The Jew And The Carrot

Seder with a Twist: Updating the Classics

By Devra Ferst

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Photo by Philip Gross, courtesy of the James Beard Foundation

Passover, maybe more than any other Jewish holiday, calls on us to individualize our holiday experience — we are celebrating our freedom from slavery. Despite having seemingly endless restrictions and laws, there’s still ample room for personal interpretations. For some families this comes in the form of using props to explain or playfully re-enact the 10 plagues, for others it’s selecting a Haggadah that fits their politics or religious beliefs. For me and other passionate cooks, nothing compares to the opportunity to express my thoughts about the holiday through food. The Seder provides the ultimate opportunity to engage with a narrative through the dinner plate.

This year, for the first time, I will plan what my family eats for our second night Seder. To prepare, I’ve read through countless articles and recipes. I’ve looked for dishes that balance tradition with modern twists, updating the Seder to make it feel more contemporary and personal. Several recipes I selected highlight a theme of the Seder — be it spring, bitter herbs or recalling the ten plagues — literally putting the story of the Exodus on the plate. For many, straying from a traditional family menu that’s been honed over decades is a risk, but one that might be worth it if it allows you to make the Seder more personal. Try mixing some of the old with some of the new with these delicious picks from around the web.

Please share your non-traditional Seder recipes with us in the comments!

Matzo Balls

As non-traditional as I am in the kitchen, I couldn’t imagine a Seder without matzo ball soup. But that doesn’t mean it has to be a standard back of the Manischewitz box recipe. Bon Appetit this year offers a recipe for a light and elegant matzo meal gnocchi soup. For a Sephardic feel, the LA Times suggests an herb inflected matzo ball recipe enhanced by a broth flavored with cilantro, asparagus, cumin, turmeric and a chili/garlic relish. A gamier taste is brought to the classic with Saveur’s recipe for Hungarian matzo ball soup which replaces chicken with goose.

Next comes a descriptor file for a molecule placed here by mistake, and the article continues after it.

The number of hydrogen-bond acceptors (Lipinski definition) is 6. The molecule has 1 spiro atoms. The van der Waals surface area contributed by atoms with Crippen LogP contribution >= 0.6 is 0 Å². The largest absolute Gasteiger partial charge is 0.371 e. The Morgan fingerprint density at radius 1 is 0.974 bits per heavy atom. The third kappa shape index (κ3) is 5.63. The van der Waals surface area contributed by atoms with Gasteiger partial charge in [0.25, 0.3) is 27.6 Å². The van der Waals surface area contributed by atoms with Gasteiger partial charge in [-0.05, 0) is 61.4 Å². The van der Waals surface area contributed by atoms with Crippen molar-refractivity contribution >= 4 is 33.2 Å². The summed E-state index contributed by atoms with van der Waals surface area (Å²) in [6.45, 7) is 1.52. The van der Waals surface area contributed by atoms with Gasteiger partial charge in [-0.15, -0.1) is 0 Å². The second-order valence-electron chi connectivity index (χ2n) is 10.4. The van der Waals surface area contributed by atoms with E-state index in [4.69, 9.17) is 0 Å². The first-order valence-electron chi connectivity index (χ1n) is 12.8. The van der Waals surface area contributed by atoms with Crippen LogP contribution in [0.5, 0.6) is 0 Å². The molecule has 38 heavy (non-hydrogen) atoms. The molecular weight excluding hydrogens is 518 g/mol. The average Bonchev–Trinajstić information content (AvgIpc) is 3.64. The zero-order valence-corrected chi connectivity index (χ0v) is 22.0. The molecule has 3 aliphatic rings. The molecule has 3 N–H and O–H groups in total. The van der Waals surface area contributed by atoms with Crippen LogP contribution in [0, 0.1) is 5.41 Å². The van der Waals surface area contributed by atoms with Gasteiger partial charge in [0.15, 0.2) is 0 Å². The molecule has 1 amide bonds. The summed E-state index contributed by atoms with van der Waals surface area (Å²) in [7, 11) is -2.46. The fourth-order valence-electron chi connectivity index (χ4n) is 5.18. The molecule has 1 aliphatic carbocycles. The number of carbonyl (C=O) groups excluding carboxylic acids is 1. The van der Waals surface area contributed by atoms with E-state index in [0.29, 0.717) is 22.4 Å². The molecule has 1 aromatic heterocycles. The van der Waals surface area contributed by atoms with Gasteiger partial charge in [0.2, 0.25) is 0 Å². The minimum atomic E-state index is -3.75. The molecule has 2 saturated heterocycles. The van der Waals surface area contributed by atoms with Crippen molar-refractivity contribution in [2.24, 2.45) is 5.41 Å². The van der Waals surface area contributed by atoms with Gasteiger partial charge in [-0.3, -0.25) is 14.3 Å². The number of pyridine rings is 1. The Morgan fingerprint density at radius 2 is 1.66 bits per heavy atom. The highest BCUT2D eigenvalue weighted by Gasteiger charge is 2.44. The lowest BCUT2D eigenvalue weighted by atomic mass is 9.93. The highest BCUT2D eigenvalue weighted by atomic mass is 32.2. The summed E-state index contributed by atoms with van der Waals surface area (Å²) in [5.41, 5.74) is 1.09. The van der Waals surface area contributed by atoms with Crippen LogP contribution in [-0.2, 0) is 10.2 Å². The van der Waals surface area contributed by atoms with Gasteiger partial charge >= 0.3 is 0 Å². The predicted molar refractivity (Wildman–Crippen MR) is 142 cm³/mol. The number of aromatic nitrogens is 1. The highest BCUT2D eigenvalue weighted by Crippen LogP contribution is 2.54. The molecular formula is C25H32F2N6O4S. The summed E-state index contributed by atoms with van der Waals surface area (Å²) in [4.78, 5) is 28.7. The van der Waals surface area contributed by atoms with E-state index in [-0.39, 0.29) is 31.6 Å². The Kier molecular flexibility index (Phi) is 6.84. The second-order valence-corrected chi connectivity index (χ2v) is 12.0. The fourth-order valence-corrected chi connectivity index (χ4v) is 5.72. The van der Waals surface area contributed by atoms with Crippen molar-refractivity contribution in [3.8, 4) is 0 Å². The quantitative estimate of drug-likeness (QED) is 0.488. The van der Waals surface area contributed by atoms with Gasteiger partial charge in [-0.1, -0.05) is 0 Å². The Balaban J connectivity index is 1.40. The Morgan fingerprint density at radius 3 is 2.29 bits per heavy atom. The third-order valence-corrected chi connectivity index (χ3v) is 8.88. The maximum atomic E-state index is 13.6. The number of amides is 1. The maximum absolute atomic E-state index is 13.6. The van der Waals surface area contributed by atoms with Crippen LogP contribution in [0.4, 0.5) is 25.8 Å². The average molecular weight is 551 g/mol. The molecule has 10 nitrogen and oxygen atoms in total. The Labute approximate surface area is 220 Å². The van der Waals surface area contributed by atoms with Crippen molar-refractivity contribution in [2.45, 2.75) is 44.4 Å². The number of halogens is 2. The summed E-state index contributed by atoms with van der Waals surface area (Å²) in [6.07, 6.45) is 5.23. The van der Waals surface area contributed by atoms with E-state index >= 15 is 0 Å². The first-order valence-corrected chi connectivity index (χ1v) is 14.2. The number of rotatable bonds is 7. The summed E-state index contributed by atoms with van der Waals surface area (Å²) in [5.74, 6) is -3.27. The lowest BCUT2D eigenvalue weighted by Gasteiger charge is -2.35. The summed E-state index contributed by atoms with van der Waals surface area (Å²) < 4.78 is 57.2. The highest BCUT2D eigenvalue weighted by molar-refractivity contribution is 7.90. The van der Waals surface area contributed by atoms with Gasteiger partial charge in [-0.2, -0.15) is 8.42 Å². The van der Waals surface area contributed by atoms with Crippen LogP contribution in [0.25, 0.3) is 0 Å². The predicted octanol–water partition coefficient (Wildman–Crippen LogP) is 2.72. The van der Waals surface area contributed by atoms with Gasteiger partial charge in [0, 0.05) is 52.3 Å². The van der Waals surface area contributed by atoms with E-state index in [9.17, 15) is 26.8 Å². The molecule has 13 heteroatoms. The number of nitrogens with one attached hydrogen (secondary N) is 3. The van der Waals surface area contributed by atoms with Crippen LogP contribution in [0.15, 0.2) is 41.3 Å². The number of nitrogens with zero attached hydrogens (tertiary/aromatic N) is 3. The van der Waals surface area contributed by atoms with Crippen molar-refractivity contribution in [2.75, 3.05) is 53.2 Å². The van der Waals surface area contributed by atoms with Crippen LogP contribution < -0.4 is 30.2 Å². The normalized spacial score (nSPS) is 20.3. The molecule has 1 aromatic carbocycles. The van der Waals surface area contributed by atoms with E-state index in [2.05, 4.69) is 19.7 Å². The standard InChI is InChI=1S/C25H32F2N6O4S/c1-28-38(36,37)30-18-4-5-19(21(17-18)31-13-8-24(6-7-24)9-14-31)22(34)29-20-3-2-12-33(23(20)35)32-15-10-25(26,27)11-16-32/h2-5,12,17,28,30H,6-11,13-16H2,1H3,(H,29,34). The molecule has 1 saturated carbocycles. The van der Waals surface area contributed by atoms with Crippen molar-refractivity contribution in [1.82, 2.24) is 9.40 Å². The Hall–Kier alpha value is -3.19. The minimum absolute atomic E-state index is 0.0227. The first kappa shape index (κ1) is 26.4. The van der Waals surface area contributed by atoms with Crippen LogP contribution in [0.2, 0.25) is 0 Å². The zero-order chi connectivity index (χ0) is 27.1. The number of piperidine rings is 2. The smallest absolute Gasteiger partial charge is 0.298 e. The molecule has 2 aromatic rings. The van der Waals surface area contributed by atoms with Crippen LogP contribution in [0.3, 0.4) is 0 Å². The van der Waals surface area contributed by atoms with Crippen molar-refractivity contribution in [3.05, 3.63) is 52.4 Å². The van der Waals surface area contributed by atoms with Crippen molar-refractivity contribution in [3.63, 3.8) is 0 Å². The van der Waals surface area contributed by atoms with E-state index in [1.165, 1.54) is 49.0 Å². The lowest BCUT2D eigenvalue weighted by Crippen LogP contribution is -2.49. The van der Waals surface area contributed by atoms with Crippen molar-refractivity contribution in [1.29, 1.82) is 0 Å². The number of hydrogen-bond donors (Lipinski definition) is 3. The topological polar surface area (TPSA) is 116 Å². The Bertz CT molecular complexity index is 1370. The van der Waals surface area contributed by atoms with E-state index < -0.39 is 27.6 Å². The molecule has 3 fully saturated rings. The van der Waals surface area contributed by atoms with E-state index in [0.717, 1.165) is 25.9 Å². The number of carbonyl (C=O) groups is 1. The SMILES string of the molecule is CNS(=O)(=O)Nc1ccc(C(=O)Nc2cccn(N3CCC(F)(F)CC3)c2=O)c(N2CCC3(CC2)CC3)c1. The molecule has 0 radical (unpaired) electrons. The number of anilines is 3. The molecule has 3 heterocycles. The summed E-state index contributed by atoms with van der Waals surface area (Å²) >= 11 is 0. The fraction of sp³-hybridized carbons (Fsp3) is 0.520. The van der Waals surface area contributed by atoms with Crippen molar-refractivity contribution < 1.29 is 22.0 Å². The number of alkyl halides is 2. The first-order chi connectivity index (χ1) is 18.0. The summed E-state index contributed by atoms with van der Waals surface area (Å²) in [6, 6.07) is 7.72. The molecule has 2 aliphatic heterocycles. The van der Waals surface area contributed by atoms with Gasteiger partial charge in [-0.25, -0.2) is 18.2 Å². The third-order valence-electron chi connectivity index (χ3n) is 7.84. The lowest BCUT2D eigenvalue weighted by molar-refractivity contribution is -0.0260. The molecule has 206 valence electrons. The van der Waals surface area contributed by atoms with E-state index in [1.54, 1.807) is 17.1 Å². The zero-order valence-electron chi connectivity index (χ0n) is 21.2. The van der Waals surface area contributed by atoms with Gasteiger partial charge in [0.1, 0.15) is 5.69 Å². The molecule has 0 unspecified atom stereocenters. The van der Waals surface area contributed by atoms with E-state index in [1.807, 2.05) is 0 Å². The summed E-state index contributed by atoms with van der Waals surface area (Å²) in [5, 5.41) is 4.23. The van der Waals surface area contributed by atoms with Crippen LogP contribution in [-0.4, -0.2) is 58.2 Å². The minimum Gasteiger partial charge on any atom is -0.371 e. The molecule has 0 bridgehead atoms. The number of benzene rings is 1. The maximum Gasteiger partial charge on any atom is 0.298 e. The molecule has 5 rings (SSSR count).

If you’d like to forget the soup all together, the Chicago tribune reprints a recipe for matzo dumplings, aka, fried matzo balls. Or, skip the matzo balls in this Greek-inspired egg lemon soup with matzo and swiss chard

Main Course

Last year the James Beard Foundation hosted a Seder where elements of the Seder plate inspired each dish that was served. The harissa smothered smoked lamb shank served as the main course was a succulent reminder of the tenth plague. Taking a note from Mile End, which created the dish, try this recipe for a roasted rack of lamb with rosemary and thyme from Saveur or borrow from Iraqi tradition and prepare ground lamb meatballs.

New York Times Dining contributor Melissa Clark replaces a classic brisket with vermouth-braised short ribs made with herbs and honeyed shallots.

If you are going for an Italian theme, follow your matzo gnocchi with this roast chicken made with fennel, potatoes and citrus from Bon Appetit. For something with a more American feel try matzo meal crusted fried chicken from Blue Ribbon.

Side Dishes

Vegetable side dishes are not only the saving grace of Passover for vegetarians, they also allow cooks to play up the theme of spring in their meal. Borrowing from the Seder plate, the New York Times offers a bitter greens and herb salad with a garlicy vinaigrette. If you’re serving a vegetarian meal, try Saveur’s shaved Brussels sprout salad with grated pecorino and chopped walnuts. If you prefer your greens cooked, roast broccoli with smoked paprika and marcona almonds

Sweet and savory maple syrup-roasted tomatoes are a nice compliment to a red-meat meal, as is Tuscan onion confit with raisins and pine nuts. And mushroom bourguignon (replace the flour with matzo meal, serve over quinoa) stands in for meat all together.

If you’re an adventurous cook, try swapping quinoa for rice in these sweet and sour stuffed grape leaves.

Dessert

Dessert is often the saddest part of a Passover meal. Kosher for Passover cakes, most of which do not include dairy are bound to fail. Instead, try homemade raspberry macaroons from Smitten Kitchen or a berry crisp topped with matzo crumble. Chocolate olive oil mousse is an elegant end to the meal.

Using nuts as the base of a baked dessert is another way around Passover restrictions these recipes for almond-lemon macaroons and almond cake with cardamom and pistachio are fit for the end of a king’s feast.


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